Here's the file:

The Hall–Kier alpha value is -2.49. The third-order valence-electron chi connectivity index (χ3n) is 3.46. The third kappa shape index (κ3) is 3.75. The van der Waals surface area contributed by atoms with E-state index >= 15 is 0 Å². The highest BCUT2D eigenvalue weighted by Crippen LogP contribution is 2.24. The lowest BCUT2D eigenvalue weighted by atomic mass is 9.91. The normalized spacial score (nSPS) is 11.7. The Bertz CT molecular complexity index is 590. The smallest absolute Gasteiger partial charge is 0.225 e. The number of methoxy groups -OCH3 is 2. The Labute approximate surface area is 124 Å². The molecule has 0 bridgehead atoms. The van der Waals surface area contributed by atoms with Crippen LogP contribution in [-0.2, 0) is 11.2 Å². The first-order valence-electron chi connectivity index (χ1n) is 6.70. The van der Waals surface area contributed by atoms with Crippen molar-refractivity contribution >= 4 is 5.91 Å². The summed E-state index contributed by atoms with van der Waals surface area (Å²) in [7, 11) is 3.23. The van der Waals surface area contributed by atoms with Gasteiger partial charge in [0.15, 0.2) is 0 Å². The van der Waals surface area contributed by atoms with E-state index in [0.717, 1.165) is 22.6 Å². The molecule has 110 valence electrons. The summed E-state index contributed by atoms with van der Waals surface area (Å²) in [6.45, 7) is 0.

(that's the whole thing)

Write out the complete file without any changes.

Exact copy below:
The Hall–Kier alpha value is -2.49. The third-order valence-electron chi connectivity index (χ3n) is 3.46. The third kappa shape index (κ3) is 3.75. The van der Waals surface area contributed by atoms with E-state index >= 15 is 0 Å². The highest BCUT2D eigenvalue weighted by Crippen LogP contribution is 2.24. The lowest BCUT2D eigenvalue weighted by atomic mass is 9.91. The normalized spacial score (nSPS) is 11.7. The Bertz CT molecular complexity index is 590. The smallest absolute Gasteiger partial charge is 0.225 e. The number of methoxy groups -OCH3 is 2. The Labute approximate surface area is 124 Å². The molecule has 0 bridgehead atoms. The van der Waals surface area contributed by atoms with Crippen LogP contribution in [-0.2, 0) is 11.2 Å². The first-order valence-electron chi connectivity index (χ1n) is 6.70. The van der Waals surface area contributed by atoms with Crippen molar-refractivity contribution >= 4 is 5.91 Å². The summed E-state index contributed by atoms with van der Waals surface area (Å²) in [7, 11) is 3.23. The van der Waals surface area contributed by atoms with Gasteiger partial charge in [0.15, 0.2) is 0 Å². The van der Waals surface area contributed by atoms with E-state index in [0.717, 1.165) is 22.6 Å². The molecule has 110 valence electrons. The summed E-state index contributed by atoms with van der Waals surface area (Å²) in [6.45, 7) is 0.